Aquí teniu el post en Català.
There are things which a man is afraid to tell even to himself, and every decent man has a number of such things stored away in his mind. ~Fyodor Dostoevsky
A Jenn story
In our last post, we listed our biggest fears. While some fall into the “very scary” category, a good number of them are unlikely-to-happen, worst-case scenarios. They merit concern and forethought, but there’s not too much else that can be done about them.
Often , the tougher part is dealing with the “little fears” that show up out of the blue. These are the worries that worm their way into your head, and create a domino effect that can get the best of you and ruin a night’s sleep.
Here’s one of those little things that turned me upside down during our GR 92 walk last summer, and something I’m learning how to work through.
Sniff. Snort. Grunt. Crunch. Double sniff. The snap of a twig. Closer this time. Outside our tent, at least one wild boar has found something interesting. I’m sure there’s more than one animal nearby. It sounds like a group of three. I’m focused on the one closest to my face, maybe a foot away on the other side of the mosquito net and blue nylon rain fly.
What if he gets closer? I breathe and remember that animals smell fear. I hum the Om Namah Shivaya mantra in my head, invoking Shiva, the Hindu deity known as both the Destroyer and the Benefactor. I ask for protection, safety, strength, grace and benevolence. I mask myself with nature-loving innocence and tell myself how great it is to be outdoors.
In case that doesn’t work, I grab the walking stick besides my sleeping bag. It’s a regular stick I picked up along our 20-day hike, about four feet long. During the darkest hours, it transforms into a magic superhero ninja sword and shaman spell-maker, scaring away the creatures of the night, like bunnies and fanged beasts my imagination invents. We are alone with the boar, camping under an old fig tree, its giant branches sheltering us from the few raindrops of a passing shower earlier in the evening.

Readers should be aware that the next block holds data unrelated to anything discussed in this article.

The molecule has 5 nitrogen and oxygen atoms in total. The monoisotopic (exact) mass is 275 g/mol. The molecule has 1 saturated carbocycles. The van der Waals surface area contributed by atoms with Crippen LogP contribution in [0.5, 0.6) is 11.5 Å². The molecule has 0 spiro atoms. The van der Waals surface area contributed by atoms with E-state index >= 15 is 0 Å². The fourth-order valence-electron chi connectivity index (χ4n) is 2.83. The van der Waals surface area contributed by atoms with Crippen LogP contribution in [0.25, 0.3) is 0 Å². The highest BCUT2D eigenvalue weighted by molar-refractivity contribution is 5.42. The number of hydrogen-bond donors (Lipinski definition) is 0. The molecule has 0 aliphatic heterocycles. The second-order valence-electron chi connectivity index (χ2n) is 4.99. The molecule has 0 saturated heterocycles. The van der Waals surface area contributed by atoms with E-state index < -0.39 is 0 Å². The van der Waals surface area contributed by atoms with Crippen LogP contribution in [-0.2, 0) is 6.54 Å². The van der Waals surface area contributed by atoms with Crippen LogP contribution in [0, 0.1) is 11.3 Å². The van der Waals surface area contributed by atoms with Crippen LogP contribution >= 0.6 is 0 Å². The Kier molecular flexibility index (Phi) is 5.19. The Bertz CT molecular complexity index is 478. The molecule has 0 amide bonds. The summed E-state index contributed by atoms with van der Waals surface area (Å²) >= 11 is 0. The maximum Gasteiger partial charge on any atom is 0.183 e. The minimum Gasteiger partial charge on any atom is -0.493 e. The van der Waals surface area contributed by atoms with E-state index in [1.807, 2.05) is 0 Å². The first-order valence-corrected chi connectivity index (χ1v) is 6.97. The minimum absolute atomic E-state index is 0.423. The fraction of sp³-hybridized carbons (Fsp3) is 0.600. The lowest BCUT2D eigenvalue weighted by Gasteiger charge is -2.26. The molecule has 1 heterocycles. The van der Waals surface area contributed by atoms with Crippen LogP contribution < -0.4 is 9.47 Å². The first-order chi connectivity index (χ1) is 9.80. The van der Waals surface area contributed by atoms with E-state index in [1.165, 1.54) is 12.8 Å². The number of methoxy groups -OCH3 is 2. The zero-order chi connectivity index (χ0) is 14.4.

I mull over worst-case scenarios and hatch escape plans. The nearby abandoned masia, an old Catalan country house, would offer some refuge if things turn ugly. I could scream or hiss or roar and hope that surprises them. What if this. What if that. All the potentially dangerous situations and my anticipated survival run through my head like a super computer calculating probability statistics. Lluís sleeps heavy, completely unaware that I’m methodically trying to avoid panic and think myself back to a sane reality. I admire his ability to sleep through anything, and curse my light-sleeper tendency. I damn all the boogeymen that have taken many forms and followed me through life from childhood.
I let Lluís sleep, determined to work through the anxiety I’m dreaming up. I turn on my MP3 player and put the volume up, hoping, that even while the music is muted through headphones, the boar and his buddies get the message that the tent is occupied and they should mosey on. I concentrate on a new inner dialog. “This is their home, I’m on their turf. They are curious about what fell off the hiking trial tonight and landed in their backyard. Curiosity killed the cat. Stay on point. No one cares about the cat. Stick with the boar. We have no reason to hurt each other. There is no threat here, we just happened on each other coincidentally. They’re probably disappointed that we didn’t bring enough food to share. Of course, we can be friends and mutually exist in this space on a hillside.”
I string together as many happy boar thoughts as I can in rapid-fire sequence. “I will will them away, and they will go. Mind over matter, and if I don’t mind it won’t matter. Keep telling yourself that, Jenn,” I whisper so that my own ears hear the wish.
Eventually, the sniffing, snorting and dirt crunching moves down the slope. I drift off to sleep, letting go of my formidable stick while my MP3 plays on repeat mode. The sounds of ocean waves block out the things that go bump in the night. My little fears tumble towards shore and dissolve into sea foam.